Jefferson Lilly: Yeah, exactly. So, you know, I would be a far wealthier man if I didn’t think I was Superman. I spent many years trying to do it all myself and indeed, if there were an infinite number of hours in the day, I could, I could have done all the accounting and been my own general contractor and put all the ads up on Facebook and I absolutely could have done absolutely everything. It’s just, you know, getting to the point where you realize that it’s just about time and you do need to hire other people to do that. So honestly that whole first deal, and then even my second deal were all me doing most, all of the general contracting asset management type stuff. Those properties did have managers again, I’m here in San Francisco. These first couple of properties that I bought were still are out in the Oklahoma City, Oklahoma metro. So, I have now more thoroughly outsourced those, but really kind of the first hire, I would say other than really like a manager or of course having any number of contractors, plumbers and electricians. Really don’t think I made my first hire than until my first fund which was now about six and a half years ago or so. And honestly my partner and I raised some money, bought several parks and it probably took us about a year into that partnership to realize that, Hey, we actually need a controller, somebody to be doing kind of all the basic bookkeeping on, up into some payables and receivables. So that was really it at that point. And that person, of course just supported the fund, not my two properties, but at that point I think we had probably seven or eight deals under our belt, all averaging about a hundred pads. So, we got to 700 r 800 pads doing bookkeeping and stuff, all that on our own, which was a mistake. Again, we should not have been super men. We should have hired. We really, and I’ve done things differently with my current Park Avenue fund, you know, where I brought on accounting and asset manager people even before having a single deal purchased. So, I guess, you know, fool me once, shame on you fool me twice, shame on me. So, I wasn’t going to let that happen again. But that was it. We were up to 700 to 800 pads before we brought on a controller. And we then got another couple of deals done and we were at around 1,000 pads or 1,100 pads in that first fund before we hired our first asset manager, obviously somebody to oversee the community managers. So those were our first couple of key hires, and we made them too late. But thank heavens we did make them.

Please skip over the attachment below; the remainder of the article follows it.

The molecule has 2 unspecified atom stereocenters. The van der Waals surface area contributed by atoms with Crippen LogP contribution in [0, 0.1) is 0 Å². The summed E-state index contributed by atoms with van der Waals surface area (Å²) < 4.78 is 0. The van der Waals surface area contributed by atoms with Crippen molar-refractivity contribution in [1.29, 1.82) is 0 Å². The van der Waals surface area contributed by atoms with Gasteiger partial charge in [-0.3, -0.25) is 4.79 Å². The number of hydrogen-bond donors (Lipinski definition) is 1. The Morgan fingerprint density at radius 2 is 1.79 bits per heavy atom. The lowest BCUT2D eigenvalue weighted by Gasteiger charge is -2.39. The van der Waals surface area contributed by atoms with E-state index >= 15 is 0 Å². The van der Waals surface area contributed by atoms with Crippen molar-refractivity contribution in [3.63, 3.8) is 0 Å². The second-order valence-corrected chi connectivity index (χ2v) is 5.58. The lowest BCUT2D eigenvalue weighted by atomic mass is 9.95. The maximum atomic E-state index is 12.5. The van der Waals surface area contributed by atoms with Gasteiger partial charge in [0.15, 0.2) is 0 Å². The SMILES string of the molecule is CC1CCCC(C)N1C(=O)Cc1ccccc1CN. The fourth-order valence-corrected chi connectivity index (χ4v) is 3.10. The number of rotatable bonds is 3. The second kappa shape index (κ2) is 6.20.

Ferd Niemann: That’s great. Yeah, I think I hear the same thing from everybody that your first hire and your, each hire is always a little too late, but you’re glad you did it. It’s always like, you resist, you resist, resist, but then when you’re like, what was I doing beforehand? I mean, and now that I am, I know rent manager, but I’m like good grief, if I was the one doing rent manager entry, I’d lose my hair. It’s just like, you know, it’s still much monotonous tedious work. So, it’s like, you want to have, I think a bookkeeper or controllers is a great first hire. And then yeah, as you get bigger, you obviously the asset manager and I guess, you know, I have so many my team that does the combination of entry, bookkeeping and marketing and the ads. And does, you know, just kind of general office administration stuff too. It’s like, that’s so helpful. So valuable. And then obviously at some point, like you said, you bring, raise your fund, you got to bring in some equity partners, right. Cause you either run out of money or your wife doesn’t let you spend it all on one deal. You know, that’s gone. But tell us a little bit about that next step, how you decided to get into, you know, raise the fund and is your fund, I’m not familiar with it. Is it like a private place memorandum where you have one deal at a time and you raise capital or is it you pre raise 5 million bucks and then you go buy it, then you go look for deals.